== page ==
Remember that as the hand turns, the connections between the bones at the elbow and at the wrist do not change. The radius still connects at the thumb side to the hand, and the ulna at the little finger side.

Radius indicated in color as it rotates over the ulna bone of the forearm

It is very important to understand this “twisting” of the bones for drawing the arm, because as the hand pronates the muscles of the forearm twist with it. This twist in the muscles should be visible in anatomically correct drawings of the arm.

How to understand this movement in the bones of the arm: to replicate this movement with your legs, stand upright and step over your left foot with your right crossing them. Your right leg would represent the radius in that example.

Below is an example of supination: radius and ulna are parallel, palm facing up.

Below is an example of pronation: radius moves over the ulna, palm facing down.

Drawing the arm - radius rotates over ulna
Radius moving over the ulna to turn the hand. Moving forearm muscles with it.

Muscle Groups Review

Before we move further, let’s quickly review the location of all the major muscle groups. Try to guess the muscle by looking at the diagram, then match its number to the description below it.

Muscle group review
1: Brachioradialis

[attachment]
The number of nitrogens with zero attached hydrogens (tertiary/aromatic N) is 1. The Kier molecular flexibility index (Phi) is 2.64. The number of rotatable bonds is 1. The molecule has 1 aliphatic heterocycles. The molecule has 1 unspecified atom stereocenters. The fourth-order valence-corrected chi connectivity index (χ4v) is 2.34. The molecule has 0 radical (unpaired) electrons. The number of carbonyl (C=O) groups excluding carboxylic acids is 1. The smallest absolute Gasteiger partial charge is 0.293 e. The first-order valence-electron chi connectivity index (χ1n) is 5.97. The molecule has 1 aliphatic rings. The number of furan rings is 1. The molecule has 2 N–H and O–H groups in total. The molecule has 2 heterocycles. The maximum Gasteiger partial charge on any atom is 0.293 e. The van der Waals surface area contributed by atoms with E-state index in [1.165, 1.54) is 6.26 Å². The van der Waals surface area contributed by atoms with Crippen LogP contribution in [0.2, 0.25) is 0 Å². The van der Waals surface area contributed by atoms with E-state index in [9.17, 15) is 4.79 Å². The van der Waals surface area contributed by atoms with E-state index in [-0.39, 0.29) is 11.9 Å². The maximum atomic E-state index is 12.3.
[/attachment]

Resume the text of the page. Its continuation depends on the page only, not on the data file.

2: Brachialis
3: Biceps (both heads)
4: Triceps (all three heads)
5: Extensors
6: Flexors

Drawing the arm – Brachioradialis Construction

Ridge Muscles of the Arm

Drawing the arm - the ridge muscles.

In these diagrams, the brachioradialis muscle is indicated. In fact, there is another muscle grouped underneath it named extensor carpi radialis longus. It fits in more with the brachioradialis then with the extensors that we have grouped in the forearm. Together this muscle (extensor carpi radialis longus) and the brachioradialis muscle are called the Ridge muscles because they originate at the lower third ridge of the humerus. However, since we are going over simplified anatomy of the arm, we will focus on the brachioradialis only. It provides us with all the guidance we need to properly construct the arm.

Remember the location of the brachioradialis muscle (simplified) in the diagram below:

Forms of the arm.
This is an important diagram because it simplifies the forms of the arm, and also identifies the location of the brachioradialis muscle – with the origin at the end of the humerus bone and extending to the thumb side of the hand with insertion at the end of the radius bone.